Thursday, January 21, 2016

Hogs Rebounding in China? Pick Your Statistic!

Are China's hog producers rebuilding their herds after a two-year decline, or is the industry still in the doldrums? Two different statistics issued by Chinese government agencies provide conflicting answers. You can pick the statistic that fits your point of view.

Most market analysts follow monthly reports on changes in hog inventories issued by China's Ministry of Agriculture (MOA) which indicate a suspiciously constant number of hogs on farms throughout 2015 following a sharp drop late in 2014.
An "official" hog inventory number buried in the National Bureau of Statistics GDP report this week reveals an expansion of 30 million head during the second half of 2015. This follows a 50-million head decline in hog numbers during the first half of 2015. One would have to dig out the numbers from obscure quarterly reports (the hog number was omitted from the third quarter report) in order to discover this apparent bounce in hog numbers. The trajectory of hog numbers has important implications both for the supply of pork and its price during the upcoming peak-consumption season at the Chinese new year as well as the demand for feed.

Should authorities sell some of their frozen pork stockpile during the holidays, or are farmers gearing up to supply hogs during the peak consumption season? Will barns be too depleted of hogs after the holidays to absorb the supply of soybean meal and corn?

There are even bigger discrepancies in measures of pork output. NBS reported that 708 million hogs were slaughtered during 2015, but the Ministry of Agriculture's (this was issued by the Ministry of Commerce until two years ago) monthly report reveals that only 214 million hogs were slaughtered in "above scale" plants during the year. The NBS number of hogs slaughtered has consistently been over three times the "above-scale" slaughter number, and this year the discrepancy widened. If the two slaughter numbers are accurate, it means that the proportion of hogs slaughtered in large, sanitary slaughter plants is actually declining despite crackdowns and withdrawal of licenses of small slaughter facilities over the last few years.
The two slaughter statistics tend to move in the same direction each year, but the NBS number tends to be more optimistic. This year the change in hogs slaughtered was similar for the two statistical series for the first time since 2010, but the percentages differ. The NBS reported a 3.7-percent decline in slaughter, but the slaughterhouse statistics imply a 9-percent decline.

The bottom line is that we really can't discern much about the current trend in China's hog market from these statistics. Nor is there any way to evaluate the quality of these statistics since there is no detailed documentation explaining the methods and samples.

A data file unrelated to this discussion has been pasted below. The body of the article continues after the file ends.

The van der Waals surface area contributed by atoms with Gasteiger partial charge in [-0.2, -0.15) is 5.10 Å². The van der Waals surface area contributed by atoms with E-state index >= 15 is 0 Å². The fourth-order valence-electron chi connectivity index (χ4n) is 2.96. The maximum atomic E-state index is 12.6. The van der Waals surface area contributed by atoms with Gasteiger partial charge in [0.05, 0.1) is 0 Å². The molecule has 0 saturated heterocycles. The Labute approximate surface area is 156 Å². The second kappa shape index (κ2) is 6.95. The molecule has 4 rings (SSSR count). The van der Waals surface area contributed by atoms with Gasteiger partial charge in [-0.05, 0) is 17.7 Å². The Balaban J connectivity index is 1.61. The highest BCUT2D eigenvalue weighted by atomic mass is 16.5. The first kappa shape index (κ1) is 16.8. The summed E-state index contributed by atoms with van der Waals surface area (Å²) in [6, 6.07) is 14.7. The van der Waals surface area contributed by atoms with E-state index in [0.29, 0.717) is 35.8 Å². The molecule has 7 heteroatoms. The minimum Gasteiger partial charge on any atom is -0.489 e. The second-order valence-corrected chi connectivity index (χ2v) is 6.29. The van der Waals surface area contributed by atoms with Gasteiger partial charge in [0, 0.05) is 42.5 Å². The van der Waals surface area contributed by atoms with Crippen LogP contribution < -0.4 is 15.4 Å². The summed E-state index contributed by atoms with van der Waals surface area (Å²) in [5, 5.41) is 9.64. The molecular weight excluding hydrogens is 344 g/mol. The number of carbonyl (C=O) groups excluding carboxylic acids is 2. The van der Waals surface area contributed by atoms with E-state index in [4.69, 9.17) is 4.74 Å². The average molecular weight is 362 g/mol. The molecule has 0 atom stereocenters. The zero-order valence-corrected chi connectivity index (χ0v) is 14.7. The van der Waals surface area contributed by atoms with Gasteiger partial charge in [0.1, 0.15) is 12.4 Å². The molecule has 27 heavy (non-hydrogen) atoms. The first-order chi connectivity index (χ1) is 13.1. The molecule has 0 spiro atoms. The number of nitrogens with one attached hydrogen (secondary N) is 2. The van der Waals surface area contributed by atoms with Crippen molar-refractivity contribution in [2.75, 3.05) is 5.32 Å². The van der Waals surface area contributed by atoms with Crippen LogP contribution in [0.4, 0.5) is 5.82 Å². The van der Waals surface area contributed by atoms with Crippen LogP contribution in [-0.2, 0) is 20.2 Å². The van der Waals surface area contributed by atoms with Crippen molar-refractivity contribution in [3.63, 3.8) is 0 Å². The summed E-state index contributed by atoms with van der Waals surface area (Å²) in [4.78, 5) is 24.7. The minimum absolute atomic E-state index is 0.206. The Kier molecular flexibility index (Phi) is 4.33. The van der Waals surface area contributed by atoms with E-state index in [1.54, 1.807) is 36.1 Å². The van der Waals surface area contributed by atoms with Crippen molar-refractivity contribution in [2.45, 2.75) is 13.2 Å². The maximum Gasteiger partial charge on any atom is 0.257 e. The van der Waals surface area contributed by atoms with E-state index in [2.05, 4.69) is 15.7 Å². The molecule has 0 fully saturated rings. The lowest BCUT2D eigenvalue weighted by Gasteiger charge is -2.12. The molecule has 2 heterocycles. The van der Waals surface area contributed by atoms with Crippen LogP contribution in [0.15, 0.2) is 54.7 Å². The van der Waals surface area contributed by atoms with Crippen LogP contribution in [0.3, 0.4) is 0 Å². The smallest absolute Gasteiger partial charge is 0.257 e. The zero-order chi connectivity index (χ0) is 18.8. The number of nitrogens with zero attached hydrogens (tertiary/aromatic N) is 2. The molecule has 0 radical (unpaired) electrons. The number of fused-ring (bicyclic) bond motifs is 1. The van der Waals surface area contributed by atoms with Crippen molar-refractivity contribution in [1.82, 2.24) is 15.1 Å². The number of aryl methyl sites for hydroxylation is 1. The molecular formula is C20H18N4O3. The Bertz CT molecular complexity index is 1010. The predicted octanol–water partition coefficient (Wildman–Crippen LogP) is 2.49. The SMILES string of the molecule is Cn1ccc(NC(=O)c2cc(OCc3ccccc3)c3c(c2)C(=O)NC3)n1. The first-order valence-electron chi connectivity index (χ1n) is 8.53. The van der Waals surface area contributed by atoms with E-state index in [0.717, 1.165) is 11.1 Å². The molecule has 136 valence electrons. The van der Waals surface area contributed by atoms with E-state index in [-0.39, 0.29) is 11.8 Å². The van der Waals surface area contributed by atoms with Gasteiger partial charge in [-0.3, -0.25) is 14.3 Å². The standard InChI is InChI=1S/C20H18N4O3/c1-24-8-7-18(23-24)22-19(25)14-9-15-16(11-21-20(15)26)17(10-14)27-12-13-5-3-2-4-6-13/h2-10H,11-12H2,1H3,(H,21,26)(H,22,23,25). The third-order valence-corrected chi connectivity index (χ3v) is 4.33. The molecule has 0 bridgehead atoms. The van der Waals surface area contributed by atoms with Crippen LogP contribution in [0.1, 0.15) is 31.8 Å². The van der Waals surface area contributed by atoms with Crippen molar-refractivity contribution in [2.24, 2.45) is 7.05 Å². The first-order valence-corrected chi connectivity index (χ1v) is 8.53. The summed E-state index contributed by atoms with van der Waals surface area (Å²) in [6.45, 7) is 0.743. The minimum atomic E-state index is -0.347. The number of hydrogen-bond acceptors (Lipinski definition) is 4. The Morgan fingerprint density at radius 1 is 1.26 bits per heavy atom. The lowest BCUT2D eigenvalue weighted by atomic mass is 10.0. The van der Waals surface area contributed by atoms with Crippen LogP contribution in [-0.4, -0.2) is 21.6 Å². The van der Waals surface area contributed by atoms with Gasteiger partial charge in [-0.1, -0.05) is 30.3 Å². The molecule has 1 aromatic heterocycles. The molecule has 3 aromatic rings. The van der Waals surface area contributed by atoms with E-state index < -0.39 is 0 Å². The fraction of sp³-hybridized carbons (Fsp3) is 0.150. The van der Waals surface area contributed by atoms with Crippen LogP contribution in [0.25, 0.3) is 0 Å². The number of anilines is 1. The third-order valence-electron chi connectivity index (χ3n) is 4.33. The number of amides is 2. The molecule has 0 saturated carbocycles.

The fog created by conflicting statistics is ironic because a 2009 program to stabilize the hog market called for issuing a whole series of statistics--including the inventory and slaughter numbers--to inform hog producers so they could make better decisions about expanding or contracting their herds. The statistics are reported on an official government web site, but producers seem to still be in the dark about market conditions. The program did not stop an excessive build-up of inventories in 2012 that was followed by a two-year liquidation of sows that may be still underway.

The MOA numbers suggest that sow numbers continued to decline in November and December. One industry analysis calculates that there has been a cumulative decline in sow numbers of 23.7 percent over 27 straight months since August 2013. The 11.8-million decline in sows the analysis calculates suggests a decline in hog output of 140 to 175 million (using a ratio of finished hogs per sow of 12 to 15), yet the NBS numbers show a decline in hogs slaughter from 2013 to 2015 of only 8 million.

The inept statistical work further reveals the futility of Chinese leaders' attempts to improve on free markets by tinkering with stockpiles and other interventions designed to stabilize prices. The 2009 regulation for stabilizing the hog market called for buying up pork during periods of depressed prices and selling it during periods of short supply. Successful market-tinkering like this presumes that government planners have superior information and foresight based on timely and accurate statistics on supply and demand, but their statistics actually shed little light on the situation. How can planners in a Beijing office building have a better feel for the market than the people who are in the market buying and selling on a daily basis?

Don't plan on conducting your own survey, because the government will probably arrest you for creating "confusion" in the market by providing an alternative to its official statistics.

2 comments:

Angeline Acord said...

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Luciano Palma said...

Hi! Very interesting post! Where I can find the statistics? I can't find them at the MOA page